This is the plant geek portion of our programming…
On June 06th of 2010 I was searching for fungi on the trails of Hot Springs National Park and I took a photo that I labeled “Fungi Flowers”. The past four years I have searched the Upper Dogwood trail for another sighting of the unusual flowers. On June 17th of 2014 I was bless with a eureka moment and found a cluster of the same plant at a later growth stage. After further investigation I discovered they are Pinesap (Monotropa hypopitys) a Parasitic Wildflower.
Location: Hot Springs National Park – Garland County, Arkansas
Trail: Upper Dogwood
Years: 2010, 2014
GPS (2014 only):
The USDA cutbacks mean they no longer have anyone accepting images and data regarding rare and endangered plants. According to the data on their site Pinesap (Monotropa hypopitys) has not been verified as sighted in Garland County Arkansas. http://plants.usda.gov/java/county?state_name=Arkansas&statefips=05&symbol=MOHY3 I am creating this posting as a record for later use to update their information.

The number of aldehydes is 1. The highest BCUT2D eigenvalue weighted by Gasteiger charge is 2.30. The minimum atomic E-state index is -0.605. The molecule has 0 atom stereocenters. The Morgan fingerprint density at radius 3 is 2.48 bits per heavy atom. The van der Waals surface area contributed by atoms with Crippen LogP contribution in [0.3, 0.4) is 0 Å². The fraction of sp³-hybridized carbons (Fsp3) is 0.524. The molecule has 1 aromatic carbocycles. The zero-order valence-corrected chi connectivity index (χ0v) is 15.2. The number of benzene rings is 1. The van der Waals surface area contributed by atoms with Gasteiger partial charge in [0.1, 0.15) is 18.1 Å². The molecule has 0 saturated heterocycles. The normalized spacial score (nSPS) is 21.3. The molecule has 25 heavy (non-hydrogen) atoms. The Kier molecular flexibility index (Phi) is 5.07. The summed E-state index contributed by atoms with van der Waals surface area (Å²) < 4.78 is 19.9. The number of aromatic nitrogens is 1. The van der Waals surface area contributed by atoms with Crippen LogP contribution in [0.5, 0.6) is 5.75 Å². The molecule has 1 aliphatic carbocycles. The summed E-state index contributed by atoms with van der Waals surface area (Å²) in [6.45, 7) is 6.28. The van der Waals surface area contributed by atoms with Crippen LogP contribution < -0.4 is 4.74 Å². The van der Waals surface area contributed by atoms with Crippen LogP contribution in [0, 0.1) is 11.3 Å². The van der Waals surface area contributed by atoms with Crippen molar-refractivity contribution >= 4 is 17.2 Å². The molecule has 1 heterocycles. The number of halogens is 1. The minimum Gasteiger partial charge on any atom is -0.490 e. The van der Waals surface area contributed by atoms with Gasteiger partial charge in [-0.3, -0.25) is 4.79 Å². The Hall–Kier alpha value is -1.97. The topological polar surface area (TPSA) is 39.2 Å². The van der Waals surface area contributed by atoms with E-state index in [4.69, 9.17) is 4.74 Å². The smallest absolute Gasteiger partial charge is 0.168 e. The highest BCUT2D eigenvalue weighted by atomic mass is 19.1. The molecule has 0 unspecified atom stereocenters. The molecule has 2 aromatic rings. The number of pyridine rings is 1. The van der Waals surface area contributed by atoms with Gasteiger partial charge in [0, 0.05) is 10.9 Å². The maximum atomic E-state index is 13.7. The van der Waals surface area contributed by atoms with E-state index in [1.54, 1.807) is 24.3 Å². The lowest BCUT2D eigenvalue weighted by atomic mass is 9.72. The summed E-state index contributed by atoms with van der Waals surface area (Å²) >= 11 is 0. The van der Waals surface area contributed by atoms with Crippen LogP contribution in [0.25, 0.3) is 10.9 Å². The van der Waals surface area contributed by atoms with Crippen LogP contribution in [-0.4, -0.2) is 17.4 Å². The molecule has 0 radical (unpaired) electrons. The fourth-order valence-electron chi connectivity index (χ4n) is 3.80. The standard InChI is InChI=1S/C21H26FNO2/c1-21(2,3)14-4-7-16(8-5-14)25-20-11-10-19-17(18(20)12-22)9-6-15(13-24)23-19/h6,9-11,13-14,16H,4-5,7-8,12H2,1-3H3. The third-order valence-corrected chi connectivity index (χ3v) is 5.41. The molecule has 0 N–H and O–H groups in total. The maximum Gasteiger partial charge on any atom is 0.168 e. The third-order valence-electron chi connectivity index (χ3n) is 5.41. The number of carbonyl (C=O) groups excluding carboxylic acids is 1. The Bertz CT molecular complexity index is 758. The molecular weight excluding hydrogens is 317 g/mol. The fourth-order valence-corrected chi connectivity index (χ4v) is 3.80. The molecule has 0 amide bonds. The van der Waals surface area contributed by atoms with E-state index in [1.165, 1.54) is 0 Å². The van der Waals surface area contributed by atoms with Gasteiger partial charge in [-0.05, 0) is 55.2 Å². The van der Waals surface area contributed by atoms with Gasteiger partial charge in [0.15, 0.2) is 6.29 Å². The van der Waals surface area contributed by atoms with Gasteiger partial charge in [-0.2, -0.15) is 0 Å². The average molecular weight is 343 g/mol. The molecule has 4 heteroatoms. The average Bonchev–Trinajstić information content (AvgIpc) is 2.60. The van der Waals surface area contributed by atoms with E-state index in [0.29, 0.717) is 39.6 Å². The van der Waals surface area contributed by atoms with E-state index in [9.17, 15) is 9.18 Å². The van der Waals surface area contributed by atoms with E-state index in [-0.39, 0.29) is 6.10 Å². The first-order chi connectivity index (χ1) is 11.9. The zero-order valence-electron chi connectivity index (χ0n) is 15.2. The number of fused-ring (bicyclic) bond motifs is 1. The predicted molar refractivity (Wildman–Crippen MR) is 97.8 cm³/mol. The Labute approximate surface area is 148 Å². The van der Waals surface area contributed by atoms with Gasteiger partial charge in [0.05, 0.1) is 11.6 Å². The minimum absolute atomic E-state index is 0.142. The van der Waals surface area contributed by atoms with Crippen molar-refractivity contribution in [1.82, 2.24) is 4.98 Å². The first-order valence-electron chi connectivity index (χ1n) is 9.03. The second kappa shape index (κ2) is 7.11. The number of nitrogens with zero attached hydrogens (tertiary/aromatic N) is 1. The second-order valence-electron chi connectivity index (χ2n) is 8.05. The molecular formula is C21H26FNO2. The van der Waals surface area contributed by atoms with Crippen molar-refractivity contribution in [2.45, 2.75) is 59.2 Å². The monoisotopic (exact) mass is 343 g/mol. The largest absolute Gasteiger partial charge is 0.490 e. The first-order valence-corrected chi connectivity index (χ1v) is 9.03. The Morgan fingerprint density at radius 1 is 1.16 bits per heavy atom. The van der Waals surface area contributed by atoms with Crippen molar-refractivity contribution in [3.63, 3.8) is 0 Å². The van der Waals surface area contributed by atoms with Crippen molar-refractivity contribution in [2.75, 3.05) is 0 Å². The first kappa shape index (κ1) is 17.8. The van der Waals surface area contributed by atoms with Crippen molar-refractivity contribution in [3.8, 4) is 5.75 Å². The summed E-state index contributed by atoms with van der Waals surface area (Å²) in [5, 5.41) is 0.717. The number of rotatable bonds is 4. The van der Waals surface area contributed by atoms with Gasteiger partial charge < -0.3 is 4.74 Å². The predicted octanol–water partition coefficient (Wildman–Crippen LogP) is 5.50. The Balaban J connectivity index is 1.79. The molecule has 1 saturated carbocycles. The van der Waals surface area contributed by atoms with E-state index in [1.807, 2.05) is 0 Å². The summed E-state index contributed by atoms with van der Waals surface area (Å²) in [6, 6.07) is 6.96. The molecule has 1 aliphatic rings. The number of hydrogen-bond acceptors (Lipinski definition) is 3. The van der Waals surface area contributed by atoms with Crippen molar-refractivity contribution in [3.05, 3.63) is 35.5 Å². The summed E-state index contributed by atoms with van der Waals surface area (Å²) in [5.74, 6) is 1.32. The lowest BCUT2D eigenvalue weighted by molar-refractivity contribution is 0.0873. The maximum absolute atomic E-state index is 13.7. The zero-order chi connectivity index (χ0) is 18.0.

I have sighted and photographed Pinesap (Monotropa hypopitys) twice on the same trail in separate years but only have GPS data for 2014.
Test below is from the USDA website:
Monotropa hypopitys – Pinesap, Dutchman’s Pipe
Pinesap is an herbaceous perennial wildflower with a wide geographic distribution throughout the United States and Canada. However, Pinesap is a rarely encountered wildflower.
“Monotropa hypopitys (Monotropa – once turned; hypopitys – under the pine or fir from its habitat) ranges in height from 10 to 35 centimeters. The entire plant is a pale creamy white, coral pink or red. The leaves are scale-like and occur along the flower stalk (peduncle). The inflorescence is a raceme of 2 to 11 flowers at the tip of the flower stalk. Upon emerging from the ground, the flowers are pendant. As the anthers and stigma mature, the flowers are spreading to all most perpendicular to the stem. The fruit is a capsule. As the capsule matures, the flowers become erect. Once ripened, seed is released through slits that open from the tip to the base of the capsules. The plant is persistent after the seeds have dispersed.”